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Remembering World War II
Name: John Delmont Rogers Rank: Electrician's Mate First Class Service Number: 2016523 Service: USS Runner (SS-275), US Submarine Force, US Navy Awards: Purple Heart Date of Birth: February 29, 1920 Place of Birth: Gorham, Coos County, New Hampshire Date of Enlistment: December 29, 1938 Place of Enlistment: Boston, Massachusetts Address at Enlistment: Reading, Middlesex Co., Massachusetts Age at Enlistment: 18 Marital Status: Married Next of Kin: Jean A. Rogers (Wife), of Dartmouth, NS Date of Death: July 11, 1943 Age: 23 Cemetery: Honolulu Memorial, National Memorial of the Pacific, Hawaii Reference: Court 1, Courts of the Missing John Delmont Rogers was born in Gorham, in Coos County, New Hampshire, nestled in the Androscoggin Valley and adjacent to the picturesque Presidential Mountain Range of the White Mountains. He was the son of Llewellyn Delmont Rogers (1885–1950) and Mary H. (Hartford) Rogers (born 1899). His father was born in South Orrington on the Penobscot River in Penobscot County, Maine. John’s wife Jean Ashford (Shatford) Rogers (1921-2007) was Nova Scotian, born in Dartmouth, Halifax County on July 28, 1921. John and Jean married January 24, 1942, in Reading, in Middlesex Co., Massachusetts. John first mustered on (joined) the USS Drum (SSN-677), a Gato-class submarine on November 1, 1941, and was still on the Drum December 31, 1941. He joined the USS Runner, another Gato-class boat on July 30, 1942, mustered on the Runner March 31, 1943, and served until its loss and his death. John served aboard the US Submarine Force’s USS Runner, named for the runner, an amberfish inhabiting subtropical waters, so called for its rapid leaps from the waters. Following shakedown from New London, Connecticut, the USS Runner departed the United States East Coast in late 1942, transited the Panama Canal, and arrived at Pearl Harbor, Hawaii on January 10, 1943. She set out on her first war patrol on January 18, 1943, bound for a patrol area in the Pacific Ocean between Midway Atoll in the Northwestern Hawaiian Islands and the Palau Islands. She claimed five Japanese cargo ships torpedoed during the patrol, but none was confirmed as being sunk. On February 19, 1943, she suffered damage from a near-miss by a bomb dropped from a Japanese patrol bomber while she was making the last attack of her patrol, on a cargo ship off Peleliu. The concussion knocked out the sound gear and the power supply for both periscope hoists. Runner made an escape by a deep dive, her crew made emergency repairs, and the submarine returned to Pearl Harbor on March 7, 1943 for overhaul. For this patrol, the commander, Lieutenant Commander F.W. Fenno, received his third award of the Navy Cross. Runner departed Pearl Harbor on April 1, 1943 to begin the second patrol, April 1 to May 6, with a primary mission was to lay a minefield off Pedro Blanco Rock. Successful in this mission, Runner proceeded to Hainan Strait off China. The submarine torpedoed one cargo ship, and the crew heard the sound of a ship breaking up over sound gear, but could not confirm a kill. It later was determined that in fact Runner had torpedoed and damaged the Imperial Japanese Army hospital ship Buenos Aires Maru on April 24, 1943. The submarine concluded the patrol with the arrival at Midway Atoll on May 6, 1943. On May 27, 1943, Runner departed Midway for her third war patrol, assigned a patrol area in the Kuril Islands chain and the waters off northern Japan. The submarine was never heard from again. Runner was declared overdue and presumed lost in July 1943. Investigations have concluded that the USS Runner was lost with all hands somewhere North of Hokkaido, Japan, probably from a mine. Lost at sea, John has no grave but is remembered in the Courts of the Missing at the National Memorial Cemetery of the Pacific in Honolulu, Hawaii. He is also remembered on his father’s grave marker at the Blue Hill Cemetery in Braintree, Norfolk County, Massachusetts. (John’s widow later remarried Captain Pentti Adolph Stark (1919-1985) in 1953.)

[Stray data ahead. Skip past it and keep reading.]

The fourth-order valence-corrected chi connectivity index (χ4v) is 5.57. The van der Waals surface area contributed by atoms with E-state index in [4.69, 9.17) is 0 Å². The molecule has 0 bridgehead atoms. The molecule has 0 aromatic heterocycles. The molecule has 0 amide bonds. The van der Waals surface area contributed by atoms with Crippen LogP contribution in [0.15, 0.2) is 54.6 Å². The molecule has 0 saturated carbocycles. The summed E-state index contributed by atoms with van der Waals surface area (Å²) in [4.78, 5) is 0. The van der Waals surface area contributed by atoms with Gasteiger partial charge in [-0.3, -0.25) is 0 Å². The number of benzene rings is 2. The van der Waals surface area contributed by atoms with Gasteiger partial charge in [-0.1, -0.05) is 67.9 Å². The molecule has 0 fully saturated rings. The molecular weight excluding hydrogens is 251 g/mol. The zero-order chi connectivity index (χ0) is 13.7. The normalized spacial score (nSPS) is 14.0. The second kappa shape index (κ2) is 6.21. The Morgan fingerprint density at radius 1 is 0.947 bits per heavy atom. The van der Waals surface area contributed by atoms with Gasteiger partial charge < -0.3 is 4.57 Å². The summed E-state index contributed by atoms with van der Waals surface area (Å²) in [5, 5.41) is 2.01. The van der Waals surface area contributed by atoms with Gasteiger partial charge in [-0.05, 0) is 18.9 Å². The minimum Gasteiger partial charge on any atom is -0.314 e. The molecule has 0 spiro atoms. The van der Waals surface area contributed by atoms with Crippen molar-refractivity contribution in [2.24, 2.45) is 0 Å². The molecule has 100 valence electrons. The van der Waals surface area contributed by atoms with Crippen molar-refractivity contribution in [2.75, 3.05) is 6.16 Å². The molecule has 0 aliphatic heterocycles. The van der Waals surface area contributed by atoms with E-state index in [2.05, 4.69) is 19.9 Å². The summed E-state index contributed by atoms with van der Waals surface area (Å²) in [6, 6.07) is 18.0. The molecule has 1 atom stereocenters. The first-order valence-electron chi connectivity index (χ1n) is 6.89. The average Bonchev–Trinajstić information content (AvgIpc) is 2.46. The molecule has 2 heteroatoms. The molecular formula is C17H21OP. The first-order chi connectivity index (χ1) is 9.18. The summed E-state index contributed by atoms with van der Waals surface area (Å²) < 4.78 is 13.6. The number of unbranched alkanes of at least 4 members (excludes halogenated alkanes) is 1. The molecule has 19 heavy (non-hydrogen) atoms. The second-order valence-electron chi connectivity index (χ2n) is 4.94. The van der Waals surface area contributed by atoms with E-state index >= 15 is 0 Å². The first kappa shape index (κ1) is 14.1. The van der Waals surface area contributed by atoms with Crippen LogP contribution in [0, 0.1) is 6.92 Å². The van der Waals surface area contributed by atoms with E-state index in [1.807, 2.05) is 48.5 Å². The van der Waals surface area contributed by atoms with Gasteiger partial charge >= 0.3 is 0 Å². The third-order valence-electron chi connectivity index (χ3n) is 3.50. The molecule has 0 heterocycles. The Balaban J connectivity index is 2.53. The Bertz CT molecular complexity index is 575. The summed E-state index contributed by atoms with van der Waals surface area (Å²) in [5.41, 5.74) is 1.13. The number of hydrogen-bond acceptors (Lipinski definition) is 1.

John Delmont Rogers
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